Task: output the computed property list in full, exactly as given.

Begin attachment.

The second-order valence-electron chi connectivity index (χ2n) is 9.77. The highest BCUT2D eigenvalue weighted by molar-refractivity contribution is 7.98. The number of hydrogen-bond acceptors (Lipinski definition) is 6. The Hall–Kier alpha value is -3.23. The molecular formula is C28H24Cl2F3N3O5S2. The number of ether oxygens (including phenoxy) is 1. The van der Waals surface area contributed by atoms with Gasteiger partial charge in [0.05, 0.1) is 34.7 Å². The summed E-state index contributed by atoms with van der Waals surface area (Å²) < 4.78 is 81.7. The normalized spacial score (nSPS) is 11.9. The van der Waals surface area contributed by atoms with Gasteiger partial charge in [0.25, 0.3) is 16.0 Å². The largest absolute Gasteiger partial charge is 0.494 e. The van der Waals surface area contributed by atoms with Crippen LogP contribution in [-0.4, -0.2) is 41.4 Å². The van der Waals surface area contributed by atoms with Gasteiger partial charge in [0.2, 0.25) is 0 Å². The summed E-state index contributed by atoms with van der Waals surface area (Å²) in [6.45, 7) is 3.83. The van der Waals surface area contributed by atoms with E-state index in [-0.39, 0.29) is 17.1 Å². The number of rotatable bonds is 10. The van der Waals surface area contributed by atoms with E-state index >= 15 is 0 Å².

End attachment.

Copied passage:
The second-order valence-electron chi connectivity index (χ2n) is 9.77. The highest BCUT2D eigenvalue weighted by molar-refractivity contribution is 7.98. The number of hydrogen-bond acceptors (Lipinski definition) is 6. The Hall–Kier alpha value is -3.23. The molecular formula is C28H24Cl2F3N3O5S2. The number of ether oxygens (including phenoxy) is 1. The van der Waals surface area contributed by atoms with Gasteiger partial charge in [0.05, 0.1) is 34.7 Å². The summed E-state index contributed by atoms with van der Waals surface area (Å²) < 4.78 is 81.7. The normalized spacial score (nSPS) is 11.9. The van der Waals surface area contributed by atoms with Gasteiger partial charge in [0.25, 0.3) is 16.0 Å². The largest absolute Gasteiger partial charge is 0.494 e. The van der Waals surface area contributed by atoms with Crippen LogP contribution in [-0.4, -0.2) is 41.4 Å². The van der Waals surface area contributed by atoms with Gasteiger partial charge in [0.2, 0.25) is 0 Å². The summed E-state index contributed by atoms with van der Waals surface area (Å²) in [6.45, 7) is 3.83. The van der Waals surface area contributed by atoms with E-state index in [-0.39, 0.29) is 17.1 Å². The number of rotatable bonds is 10. The van der Waals surface area contributed by atoms with E-state index >= 15 is 0 Å².